“The Voting Rights Act of 1965 was a landmark victory for equality for communities of color across our nation, affirming the fundamental right that every American should be able to vote. Sadly, our democracy is under attack. Foreign election interference and unchecked voter suppression have eroded these rights for millions of people – especially communities of color and those living in poverty. While voting access has long been a target of those in power, these troubled times require a certain vigilance. That is why I am working with my colleagues day-in and day-out to protect this fundamental right and safeguard our democracy to ensure every voter can make their voices heard.”

Congressman Ro Khanna (CA-17):

“54 years ago today, the Voting Rights Act enfranchised millions of Americans, giving many who had never before had the opportunity the right to vote. Yet, under the Trump Administration, Americans of all background have faced new burdens on their right to vote. The 2013 Shelby County v. Holder decision enabled states to legally enact many of the barriers the VRA had specifically outlawed, a shameful reversal compromising America’s ability to stand as a true democracy. Voters of color and low-income voters are most at risk of being unable to exercise their right to vote, and I will continue to stand up for every American’s equal voting right.”

Congressman Colin Allred (TX-32):

“It has been 54 years since the landmark Voting Rights Act was signed into law, helping to ensure that no matter who you are or where you live, every citizen can participate in our American democracy. My story would not be possible without the Voting Rights Act. As a voting rights attorney, I know we have come a long way, but we still have more work to do to ensure everyone has equal and uninhibited access to the ballot box”

Congresswoman Katherine Clark (MA-05):

“As we celebrate the passage of the Voting Rights Act, we acknowledge that the struggle for voting rights is not a fight from a bygone era, but an ongoing battle for fair representation. Since the Supreme Court’s harmful decision in the Shelby County case, state and local governments have attempted to systematically disenfranchise people of color by making it harder to vote. Like every generation before us, we must affirm our commitment to the most basic American principle: government of, by, and for the people.”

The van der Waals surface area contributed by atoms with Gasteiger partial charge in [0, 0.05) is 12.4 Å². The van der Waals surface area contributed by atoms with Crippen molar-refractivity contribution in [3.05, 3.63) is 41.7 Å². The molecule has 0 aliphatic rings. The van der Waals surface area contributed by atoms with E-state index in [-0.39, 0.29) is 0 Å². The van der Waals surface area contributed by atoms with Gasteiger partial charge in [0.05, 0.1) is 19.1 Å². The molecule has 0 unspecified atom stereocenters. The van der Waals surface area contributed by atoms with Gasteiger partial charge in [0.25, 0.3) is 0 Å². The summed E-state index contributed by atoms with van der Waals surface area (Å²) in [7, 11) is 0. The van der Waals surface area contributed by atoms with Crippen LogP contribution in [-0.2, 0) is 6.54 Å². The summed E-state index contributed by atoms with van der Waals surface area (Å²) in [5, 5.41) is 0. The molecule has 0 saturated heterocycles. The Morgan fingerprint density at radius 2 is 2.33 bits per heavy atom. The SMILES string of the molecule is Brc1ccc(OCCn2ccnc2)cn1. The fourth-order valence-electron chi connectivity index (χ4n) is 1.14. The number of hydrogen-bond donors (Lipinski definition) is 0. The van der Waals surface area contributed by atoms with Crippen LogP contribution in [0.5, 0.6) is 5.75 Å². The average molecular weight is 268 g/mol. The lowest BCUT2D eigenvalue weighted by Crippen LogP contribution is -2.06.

Congressman Scott Peters (CA-52):

“Fifty-four years ago, the Voting Rights Act created landmark protections for one of America’s most sacred duties: the right to vote. I am working to ensure we restore and protect voting rights, so the ballot box is accessible to all. It’s past time we fully restore and modernize of the Voting Rights Act so every American can exercise their constitutional duty free from intimidation and disenfranchisement.”

Congresswoman Nydia Velázquez (NY-07):

“The Voting Rights Act of 1965 was a monumental step towards affirming equality at the ballot box. Today, however, we cannot talk about the VRA without talking about Shelby County v. Holder and its endorsement of racial discrimination and voter suppression. In New York City, we’ve seen very clearly that some of our most vulnerable populations – communities of color, young people, students and women – are more likely to encounter obstacles to exercising their most basic right. We must work to restore the democratic protections of the Voting Rights Act because we cannot afford for any voter to be silenced.”